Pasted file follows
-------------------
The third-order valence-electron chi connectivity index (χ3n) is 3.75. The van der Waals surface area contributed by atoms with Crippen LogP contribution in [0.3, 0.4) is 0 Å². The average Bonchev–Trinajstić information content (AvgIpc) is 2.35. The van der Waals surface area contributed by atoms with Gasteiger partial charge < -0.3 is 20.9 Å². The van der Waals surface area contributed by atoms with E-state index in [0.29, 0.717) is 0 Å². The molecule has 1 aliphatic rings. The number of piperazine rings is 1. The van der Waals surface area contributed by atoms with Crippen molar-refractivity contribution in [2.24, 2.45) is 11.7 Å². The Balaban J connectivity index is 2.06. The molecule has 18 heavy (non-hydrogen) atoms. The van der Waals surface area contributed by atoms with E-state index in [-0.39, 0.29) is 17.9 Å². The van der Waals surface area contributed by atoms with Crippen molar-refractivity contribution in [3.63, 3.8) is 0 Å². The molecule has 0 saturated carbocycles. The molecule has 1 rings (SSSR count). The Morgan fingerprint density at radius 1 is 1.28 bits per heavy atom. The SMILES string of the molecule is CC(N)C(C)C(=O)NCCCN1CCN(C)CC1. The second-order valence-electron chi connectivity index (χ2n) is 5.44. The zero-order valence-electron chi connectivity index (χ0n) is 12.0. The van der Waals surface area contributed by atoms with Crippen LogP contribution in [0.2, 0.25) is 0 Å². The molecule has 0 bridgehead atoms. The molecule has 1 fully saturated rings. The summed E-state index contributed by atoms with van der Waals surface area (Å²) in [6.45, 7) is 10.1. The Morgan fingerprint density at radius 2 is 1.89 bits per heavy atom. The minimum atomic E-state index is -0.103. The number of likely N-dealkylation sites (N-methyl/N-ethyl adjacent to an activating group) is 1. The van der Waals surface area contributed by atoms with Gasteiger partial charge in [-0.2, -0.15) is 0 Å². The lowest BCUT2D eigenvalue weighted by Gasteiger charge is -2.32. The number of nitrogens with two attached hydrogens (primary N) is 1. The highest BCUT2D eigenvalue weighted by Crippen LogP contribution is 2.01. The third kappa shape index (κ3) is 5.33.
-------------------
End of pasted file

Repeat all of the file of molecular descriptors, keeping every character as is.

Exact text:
The third-order valence-electron chi connectivity index (χ3n) is 3.75. The van der Waals surface area contributed by atoms with Crippen LogP contribution in [0.3, 0.4) is 0 Å². The average Bonchev–Trinajstić information content (AvgIpc) is 2.35. The van der Waals surface area contributed by atoms with Gasteiger partial charge < -0.3 is 20.9 Å². The van der Waals surface area contributed by atoms with E-state index in [0.29, 0.717) is 0 Å². The molecule has 1 aliphatic rings. The number of piperazine rings is 1. The van der Waals surface area contributed by atoms with Crippen molar-refractivity contribution in [2.24, 2.45) is 11.7 Å². The Balaban J connectivity index is 2.06. The molecule has 18 heavy (non-hydrogen) atoms. The van der Waals surface area contributed by atoms with E-state index in [-0.39, 0.29) is 17.9 Å². The van der Waals surface area contributed by atoms with Crippen molar-refractivity contribution in [3.63, 3.8) is 0 Å². The molecule has 0 saturated carbocycles. The molecule has 1 rings (SSSR count). The Morgan fingerprint density at radius 1 is 1.28 bits per heavy atom. The SMILES string of the molecule is CC(N)C(C)C(=O)NCCCN1CCN(C)CC1. The second-order valence-electron chi connectivity index (χ2n) is 5.44. The zero-order valence-electron chi connectivity index (χ0n) is 12.0. The van der Waals surface area contributed by atoms with Crippen LogP contribution in [0.2, 0.25) is 0 Å². The molecule has 0 bridgehead atoms. The molecule has 1 fully saturated rings. The summed E-state index contributed by atoms with van der Waals surface area (Å²) in [6.45, 7) is 10.1. The Morgan fingerprint density at radius 2 is 1.89 bits per heavy atom. The minimum atomic E-state index is -0.103. The number of likely N-dealkylation sites (N-methyl/N-ethyl adjacent to an activating group) is 1. The van der Waals surface area contributed by atoms with Gasteiger partial charge in [-0.2, -0.15) is 0 Å². The lowest BCUT2D eigenvalue weighted by Gasteiger charge is -2.32. The number of nitrogens with two attached hydrogens (primary N) is 1. The highest BCUT2D eigenvalue weighted by Crippen LogP contribution is 2.01. The third kappa shape index (κ3) is 5.33.